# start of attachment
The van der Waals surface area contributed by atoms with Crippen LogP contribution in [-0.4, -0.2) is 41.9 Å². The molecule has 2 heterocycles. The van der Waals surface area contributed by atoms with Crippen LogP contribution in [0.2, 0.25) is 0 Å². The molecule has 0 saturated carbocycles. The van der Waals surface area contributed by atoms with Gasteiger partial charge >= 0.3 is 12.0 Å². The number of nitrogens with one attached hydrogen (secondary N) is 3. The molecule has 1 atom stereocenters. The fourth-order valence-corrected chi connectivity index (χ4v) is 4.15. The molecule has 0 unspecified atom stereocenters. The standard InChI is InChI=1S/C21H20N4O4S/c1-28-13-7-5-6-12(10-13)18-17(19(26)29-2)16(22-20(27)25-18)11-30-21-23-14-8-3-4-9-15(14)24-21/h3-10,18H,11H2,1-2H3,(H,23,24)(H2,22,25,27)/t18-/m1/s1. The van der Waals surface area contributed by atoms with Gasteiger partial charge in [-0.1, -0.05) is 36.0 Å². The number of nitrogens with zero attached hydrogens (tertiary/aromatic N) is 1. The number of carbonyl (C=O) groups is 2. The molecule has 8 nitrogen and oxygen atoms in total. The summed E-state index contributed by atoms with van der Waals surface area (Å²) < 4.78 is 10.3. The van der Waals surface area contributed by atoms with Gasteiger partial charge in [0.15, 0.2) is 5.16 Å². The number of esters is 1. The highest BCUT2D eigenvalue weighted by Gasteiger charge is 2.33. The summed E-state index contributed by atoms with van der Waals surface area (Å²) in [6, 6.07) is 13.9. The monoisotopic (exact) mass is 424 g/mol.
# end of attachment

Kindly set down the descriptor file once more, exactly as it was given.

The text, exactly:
The van der Waals surface area contributed by atoms with Crippen LogP contribution in [-0.4, -0.2) is 41.9 Å². The molecule has 2 heterocycles. The van der Waals surface area contributed by atoms with Crippen LogP contribution in [0.2, 0.25) is 0 Å². The molecule has 0 saturated carbocycles. The van der Waals surface area contributed by atoms with Gasteiger partial charge >= 0.3 is 12.0 Å². The number of nitrogens with one attached hydrogen (secondary N) is 3. The molecule has 1 atom stereocenters. The fourth-order valence-corrected chi connectivity index (χ4v) is 4.15. The molecule has 0 unspecified atom stereocenters. The standard InChI is InChI=1S/C21H20N4O4S/c1-28-13-7-5-6-12(10-13)18-17(19(26)29-2)16(22-20(27)25-18)11-30-21-23-14-8-3-4-9-15(14)24-21/h3-10,18H,11H2,1-2H3,(H,23,24)(H2,22,25,27)/t18-/m1/s1. The van der Waals surface area contributed by atoms with Gasteiger partial charge in [-0.1, -0.05) is 36.0 Å². The number of nitrogens with zero attached hydrogens (tertiary/aromatic N) is 1. The number of carbonyl (C=O) groups is 2. The molecule has 8 nitrogen and oxygen atoms in total. The summed E-state index contributed by atoms with van der Waals surface area (Å²) < 4.78 is 10.3. The van der Waals surface area contributed by atoms with Gasteiger partial charge in [0.15, 0.2) is 5.16 Å². The number of esters is 1. The highest BCUT2D eigenvalue weighted by Gasteiger charge is 2.33. The summed E-state index contributed by atoms with van der Waals surface area (Å²) in [6, 6.07) is 13.9. The monoisotopic (exact) mass is 424 g/mol.